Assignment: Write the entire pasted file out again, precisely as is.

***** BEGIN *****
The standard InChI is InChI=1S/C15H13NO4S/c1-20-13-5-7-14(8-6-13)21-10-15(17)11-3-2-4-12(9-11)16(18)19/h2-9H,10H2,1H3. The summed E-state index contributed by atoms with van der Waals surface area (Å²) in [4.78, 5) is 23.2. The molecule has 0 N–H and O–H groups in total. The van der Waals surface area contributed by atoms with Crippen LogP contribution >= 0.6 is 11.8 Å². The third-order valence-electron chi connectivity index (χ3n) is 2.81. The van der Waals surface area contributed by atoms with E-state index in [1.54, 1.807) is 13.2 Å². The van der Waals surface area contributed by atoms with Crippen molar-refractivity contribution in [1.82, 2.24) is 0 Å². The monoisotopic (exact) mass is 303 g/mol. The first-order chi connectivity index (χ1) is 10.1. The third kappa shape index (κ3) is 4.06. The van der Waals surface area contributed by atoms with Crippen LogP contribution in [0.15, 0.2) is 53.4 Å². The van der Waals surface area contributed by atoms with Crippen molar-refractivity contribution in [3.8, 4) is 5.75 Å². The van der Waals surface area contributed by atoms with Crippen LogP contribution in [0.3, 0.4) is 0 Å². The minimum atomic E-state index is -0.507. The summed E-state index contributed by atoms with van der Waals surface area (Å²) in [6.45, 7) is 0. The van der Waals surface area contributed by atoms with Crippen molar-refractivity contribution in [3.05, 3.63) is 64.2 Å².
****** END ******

The standard InChI is InChI=1S/C15H13NO4S/c1-20-13-5-7-14(8-6-13)21-10-15(17)11-3-2-4-12(9-11)16(18)19/h2-9H,10H2,1H3. The summed E-state index contributed by atoms with van der Waals surface area (Å²) in [4.78, 5) is 23.2. The molecule has 0 N–H and O–H groups in total. The van der Waals surface area contributed by atoms with Crippen LogP contribution >= 0.6 is 11.8 Å². The third-order valence-electron chi connectivity index (χ3n) is 2.81. The van der Waals surface area contributed by atoms with E-state index in [1.54, 1.807) is 13.2 Å². The van der Waals surface area contributed by atoms with Crippen molar-refractivity contribution in [1.82, 2.24) is 0 Å². The monoisotopic (exact) mass is 303 g/mol. The first-order chi connectivity index (χ1) is 10.1. The third kappa shape index (κ3) is 4.06. The van der Waals surface area contributed by atoms with Crippen LogP contribution in [0.15, 0.2) is 53.4 Å². The van der Waals surface area contributed by atoms with Crippen molar-refractivity contribution in [3.8, 4) is 5.75 Å². The van der Waals surface area contributed by atoms with Crippen LogP contribution in [0.3, 0.4) is 0 Å². The minimum atomic E-state index is -0.507. The summed E-state index contributed by atoms with van der Waals surface area (Å²) in [6.45, 7) is 0. The van der Waals surface area contributed by atoms with Crippen molar-refractivity contribution in [3.05, 3.63) is 64.2 Å².